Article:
Surgical Excision

Excisional surgery always leaves some degree of permanent scarring, and this needs to be considered in deciding whether to operate. Excisional surgery may be necessary after a hemangioma has largely resolved if there is permanent distortion or significant scar.  Previously some hemangiomas needed surgery even earlier in life, however now with better medical treatment, surgery can often be avoided. Reasons to treat with surgery include:

  • Hemangiomas which are ulcerated and painful and not responding to wound care and medical therapy.
  • Hemangiomas which are mushroom-like or thick and sticking out above the normal skin may need surgical correction eventually, so early surgery may be considered, especially if they are not responding to medical therapy.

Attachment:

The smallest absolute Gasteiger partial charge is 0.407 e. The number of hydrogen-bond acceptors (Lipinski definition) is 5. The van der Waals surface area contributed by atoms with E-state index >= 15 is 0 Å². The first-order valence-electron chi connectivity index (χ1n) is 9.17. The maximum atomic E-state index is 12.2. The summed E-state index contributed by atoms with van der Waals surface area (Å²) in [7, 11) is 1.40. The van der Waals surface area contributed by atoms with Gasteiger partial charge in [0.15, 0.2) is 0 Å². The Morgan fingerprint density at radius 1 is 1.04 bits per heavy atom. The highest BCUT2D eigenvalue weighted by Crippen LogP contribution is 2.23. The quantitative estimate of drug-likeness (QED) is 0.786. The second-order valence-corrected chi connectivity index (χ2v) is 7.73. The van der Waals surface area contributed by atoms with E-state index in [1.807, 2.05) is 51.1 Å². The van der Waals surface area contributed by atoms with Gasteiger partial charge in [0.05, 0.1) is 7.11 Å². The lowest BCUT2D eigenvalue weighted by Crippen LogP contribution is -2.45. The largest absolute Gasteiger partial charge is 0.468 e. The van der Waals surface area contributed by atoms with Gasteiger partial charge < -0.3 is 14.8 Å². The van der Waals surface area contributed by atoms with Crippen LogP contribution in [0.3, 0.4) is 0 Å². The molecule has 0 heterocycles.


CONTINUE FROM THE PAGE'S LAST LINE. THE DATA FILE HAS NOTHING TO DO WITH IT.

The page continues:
• Involuted or nearly involuted hemangiomas which are leaving distortion of the skin or scarring. We like to operate on these children after age 3 but ideally before age 5 when children have increased body awareness and start elementary school.

Left ear: This child’s earlobe hemangioma was treated with two surgeries at ages 10 months and 2 years. (Images courtesy of Dr. June Wu)

 

 

Right cheek: This child’s large hemangioma on her cheek that was previously ulcerated was treated with two surgeries at ages 2 and 3 years. 

 

 

Nasal tip: This child’s nasal tip hemangioma was treated with two surgeries at ages 15 months and 3 years. 

 

 

Lip: This child’s lip hemangioma was treated with steroids and surgeries at ages 1 and 2 years.